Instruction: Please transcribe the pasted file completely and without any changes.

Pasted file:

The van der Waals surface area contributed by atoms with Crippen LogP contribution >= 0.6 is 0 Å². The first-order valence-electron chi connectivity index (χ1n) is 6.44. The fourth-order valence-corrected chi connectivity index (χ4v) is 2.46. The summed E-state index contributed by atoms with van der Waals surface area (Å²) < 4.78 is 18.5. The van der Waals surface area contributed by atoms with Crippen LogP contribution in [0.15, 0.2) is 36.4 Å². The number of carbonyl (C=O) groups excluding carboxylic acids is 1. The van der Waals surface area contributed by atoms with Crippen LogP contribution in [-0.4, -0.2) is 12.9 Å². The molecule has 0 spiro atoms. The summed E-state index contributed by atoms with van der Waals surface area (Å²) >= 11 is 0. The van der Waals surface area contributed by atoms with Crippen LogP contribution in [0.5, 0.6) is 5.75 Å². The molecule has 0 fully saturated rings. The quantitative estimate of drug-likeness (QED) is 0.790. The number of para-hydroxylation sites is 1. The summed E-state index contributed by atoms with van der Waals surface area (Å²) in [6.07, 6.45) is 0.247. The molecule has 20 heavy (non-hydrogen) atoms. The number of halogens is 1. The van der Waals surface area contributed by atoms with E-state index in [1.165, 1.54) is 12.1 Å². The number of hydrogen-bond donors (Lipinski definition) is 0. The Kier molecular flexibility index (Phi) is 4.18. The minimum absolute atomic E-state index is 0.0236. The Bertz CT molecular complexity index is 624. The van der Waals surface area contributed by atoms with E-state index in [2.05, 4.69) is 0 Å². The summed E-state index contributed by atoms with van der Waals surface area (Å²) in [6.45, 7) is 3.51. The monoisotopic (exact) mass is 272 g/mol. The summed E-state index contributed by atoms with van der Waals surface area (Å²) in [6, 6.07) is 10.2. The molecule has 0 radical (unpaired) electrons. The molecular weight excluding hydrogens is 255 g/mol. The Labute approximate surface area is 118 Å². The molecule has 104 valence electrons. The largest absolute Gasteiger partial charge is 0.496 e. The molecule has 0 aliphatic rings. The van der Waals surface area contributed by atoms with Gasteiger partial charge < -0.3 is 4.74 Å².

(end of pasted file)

The van der Waals surface area contributed by atoms with Crippen LogP contribution >= 0.6 is 0 Å². The first-order valence-electron chi connectivity index (χ1n) is 6.44. The fourth-order valence-corrected chi connectivity index (χ4v) is 2.46. The summed E-state index contributed by atoms with van der Waals surface area (Å²) < 4.78 is 18.5. The van der Waals surface area contributed by atoms with Crippen LogP contribution in [0.15, 0.2) is 36.4 Å². The number of carbonyl (C=O) groups excluding carboxylic acids is 1. The van der Waals surface area contributed by atoms with Crippen LogP contribution in [-0.4, -0.2) is 12.9 Å². The molecule has 0 spiro atoms. The summed E-state index contributed by atoms with van der Waals surface area (Å²) >= 11 is 0. The van der Waals surface area contributed by atoms with Crippen LogP contribution in [0.5, 0.6) is 5.75 Å². The molecule has 0 fully saturated rings. The quantitative estimate of drug-likeness (QED) is 0.790. The number of para-hydroxylation sites is 1. The summed E-state index contributed by atoms with van der Waals surface area (Å²) in [6.07, 6.45) is 0.247. The molecule has 20 heavy (non-hydrogen) atoms. The number of halogens is 1. The van der Waals surface area contributed by atoms with E-state index in [1.165, 1.54) is 12.1 Å². The number of hydrogen-bond donors (Lipinski definition) is 0. The Kier molecular flexibility index (Phi) is 4.18. The minimum absolute atomic E-state index is 0.0236. The Bertz CT molecular complexity index is 624. The van der Waals surface area contributed by atoms with E-state index in [2.05, 4.69) is 0 Å². The summed E-state index contributed by atoms with van der Waals surface area (Å²) in [6.45, 7) is 3.51. The monoisotopic (exact) mass is 272 g/mol. The summed E-state index contributed by atoms with van der Waals surface area (Å²) in [6, 6.07) is 10.2. The molecule has 0 radical (unpaired) electrons. The molecular weight excluding hydrogens is 255 g/mol. The Labute approximate surface area is 118 Å². The molecule has 104 valence electrons. The largest absolute Gasteiger partial charge is 0.496 e. The molecule has 0 aliphatic rings. The van der Waals surface area contributed by atoms with Gasteiger partial charge < -0.3 is 4.74 Å².